PoP Income Statement – February 2013


More tourist trap pics. Otters are so much cuter than gators.

Welcome to our February 2013 Income Statement!

Mr. Pop and I put these income statements together for two reasons. First, we want to be transparent about our finances because we’re trying to be role models for other people who are trying to plant their own pennies (and end up with dollars someday!). Second, we do this to make sure we’re on track to meet our own long-term goals. If you’re not tracking your income statement and balance sheet, we highly recommend you start using a program like Mint to keep track of it all.

28 days in February just never seems like quite enough. We had some visitors come into town at the end of the month to stay for a week, and we we traveled earlier in the month, so restaurant spending creeped up a bit. But I think we did a pretty good job of keeping it in check. I’ll cop that March will probably have the same excuse since I’ve got another trip out of town and we have another set of guests, but the travel and time with friends are worth the thousands of pennies. Even tens of thousands of pennies!

Income this month is a pretty good representation of what our new baseline income will be in 2013. We’re both set up to max out our 401Ks this year, so the witholdings on our paychecks are quite high. This months’ wage numbers reflect what a month looks like when Mr. PoP hasn’t made any additional bonuses or commissions for the month. (This is pretty common at the beginning of the year since his quotas reset every year.) My income is usually pretty constant, so the variation comes from Mr. PoP’s job in sales.

The Bottom Line

  • Earnings before principal paydowns and savings allocations of $3,276.

And here are the details…


  • Wages and Salaries (after taxes, 401K deposits, HSA allocations, etc.): $6,134 (lower than previous baseline since 401K adjustments came this pay-period. We are both on schedule to max out our 401Ks this year – $17.5K each! – something we’ve never done before.)
  • Rental Income: $1,500
  • Miscellaneous Income (rebates, reimbursements, etc.): $134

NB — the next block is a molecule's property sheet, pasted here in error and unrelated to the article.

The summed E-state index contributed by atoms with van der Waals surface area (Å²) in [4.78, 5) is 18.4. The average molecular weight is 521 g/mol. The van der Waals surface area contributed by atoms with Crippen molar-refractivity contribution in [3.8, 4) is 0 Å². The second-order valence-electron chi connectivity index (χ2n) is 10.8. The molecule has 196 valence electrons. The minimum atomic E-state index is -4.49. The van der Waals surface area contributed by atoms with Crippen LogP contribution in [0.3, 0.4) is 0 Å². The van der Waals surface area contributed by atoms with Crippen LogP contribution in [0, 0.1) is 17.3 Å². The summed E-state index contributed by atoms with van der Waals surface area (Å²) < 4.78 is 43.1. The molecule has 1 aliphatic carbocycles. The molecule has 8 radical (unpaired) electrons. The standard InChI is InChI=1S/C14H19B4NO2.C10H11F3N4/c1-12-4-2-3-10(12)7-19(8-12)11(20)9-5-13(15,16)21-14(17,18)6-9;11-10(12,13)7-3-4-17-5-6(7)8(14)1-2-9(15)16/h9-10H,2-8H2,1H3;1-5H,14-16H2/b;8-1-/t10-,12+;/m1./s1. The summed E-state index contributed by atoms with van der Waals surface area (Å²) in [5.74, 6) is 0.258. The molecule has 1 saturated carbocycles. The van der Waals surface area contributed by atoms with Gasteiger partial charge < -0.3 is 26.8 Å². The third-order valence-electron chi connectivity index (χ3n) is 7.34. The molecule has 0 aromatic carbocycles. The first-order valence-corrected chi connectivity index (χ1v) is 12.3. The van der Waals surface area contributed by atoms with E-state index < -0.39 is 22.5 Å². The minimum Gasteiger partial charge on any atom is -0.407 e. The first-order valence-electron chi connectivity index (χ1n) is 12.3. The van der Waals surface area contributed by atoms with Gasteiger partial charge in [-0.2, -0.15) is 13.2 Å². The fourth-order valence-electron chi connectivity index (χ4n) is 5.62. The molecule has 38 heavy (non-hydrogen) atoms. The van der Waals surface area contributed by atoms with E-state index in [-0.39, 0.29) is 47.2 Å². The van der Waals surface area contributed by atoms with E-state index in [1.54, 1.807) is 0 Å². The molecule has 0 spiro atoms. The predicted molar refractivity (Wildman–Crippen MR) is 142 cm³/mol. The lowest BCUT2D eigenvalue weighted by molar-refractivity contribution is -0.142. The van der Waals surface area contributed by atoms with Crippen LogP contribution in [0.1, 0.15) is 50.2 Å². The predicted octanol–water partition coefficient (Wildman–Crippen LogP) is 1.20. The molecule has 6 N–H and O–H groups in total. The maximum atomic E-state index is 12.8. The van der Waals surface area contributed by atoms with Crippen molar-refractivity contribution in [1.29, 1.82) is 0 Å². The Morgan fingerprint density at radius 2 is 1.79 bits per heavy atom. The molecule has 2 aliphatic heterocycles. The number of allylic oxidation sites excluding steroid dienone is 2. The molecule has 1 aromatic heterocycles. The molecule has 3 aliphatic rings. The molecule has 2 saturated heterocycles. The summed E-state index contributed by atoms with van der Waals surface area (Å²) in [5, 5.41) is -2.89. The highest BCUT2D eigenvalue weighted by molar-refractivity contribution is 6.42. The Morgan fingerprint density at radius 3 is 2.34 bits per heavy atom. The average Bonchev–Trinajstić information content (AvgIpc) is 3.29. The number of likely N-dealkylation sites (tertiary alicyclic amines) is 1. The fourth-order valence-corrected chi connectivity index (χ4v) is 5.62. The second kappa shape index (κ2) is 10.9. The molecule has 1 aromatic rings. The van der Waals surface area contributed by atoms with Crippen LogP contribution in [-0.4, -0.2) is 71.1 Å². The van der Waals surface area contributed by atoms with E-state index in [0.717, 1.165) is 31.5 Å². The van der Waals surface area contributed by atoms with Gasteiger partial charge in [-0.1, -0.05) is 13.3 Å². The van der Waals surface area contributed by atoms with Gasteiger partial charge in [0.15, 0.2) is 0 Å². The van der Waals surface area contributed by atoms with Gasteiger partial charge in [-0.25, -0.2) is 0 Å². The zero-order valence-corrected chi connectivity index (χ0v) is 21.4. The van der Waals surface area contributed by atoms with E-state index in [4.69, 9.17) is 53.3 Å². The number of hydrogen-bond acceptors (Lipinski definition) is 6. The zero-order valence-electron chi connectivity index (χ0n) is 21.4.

• Total Income: $7,768


  • Groceries: $436
  • Eating Out: $366
  • Total Food: $802
  • Mortgage: $1,167 – went up by $1 for escrow increase – no complaints about that =)
  • Home Maintenance and Repairs: $408
  • Total Home: $1,578
  • Gas: $359
  • Auto Repairs / Maintenance: $22
  • Total Transportation: $381
  • Bills/Utilities for Primary Residence: $370
  • Bills/Utilities for Investment Properties: $41
  • Total Bills / Utilities: $411
  • Interest Payments on Non-Mortgage Debt: $24 – this is the last interest payment on the HELOC – yay!
  • Car Loan Payments: $6,757 – $6,000 (set aside last month for debt paydown) = $757
  • Total Interest / Car Loan Payments: $781
  • General Shopping: $110
  • Pet Supplies / Care: $20
  • Total Shopping: $130
  • Gym / Fitness: $83
  • Medical Treatment/Visit: $79 – Mr. PoP was sick. Boo!
  • Media Subscriptions: $25
  • Media Non-Subscription: $13
  • Total Health/Fitness/Entertainment: $200
  • Travel: $209 – could have been less if I had booked with AirBnB!
  • Total Miscellaneous: $209
  • Total “Everyday Expenditures”: $4,492 – Not too bad, considering this pulled forward two extra months of car payments to kill the car loan completely with the rest of the money set aside for debt paydown. Now the car loan is totally gone, so that frees up ~$260/month.
Earnings Before Principal Paydowns / Savings Allocations (EBPPS)
  • EBPPS = $7,768 – $4,492 = $3,276

Principal Paydowns / Savings Allocations

  • Transfer to IRA Holding Account: $1,000
  • Transfer to Savings for Personal Loan Payoff: $2,200
  • Total Principal Paydowns / Savings Allocations: $3,200

Net Income = EBPPS – (Principal Paydowns + Savings Allocations)

  • $3,276 – $3,200 = $76 = Net Income

Cash accounts decreased this month, since $3,276 came in as net income and savings, but $6,000 that was set aside for debt paydown went out the door. So that means that cash accounts went down by $2,724 ($6,000 – $3,276). And I don’t mind one bit that the cash accounts are down. It just feels nice to have knocked another debt off the records completely.


How’s your income statement looking this month? Hacking away at debt like we are?

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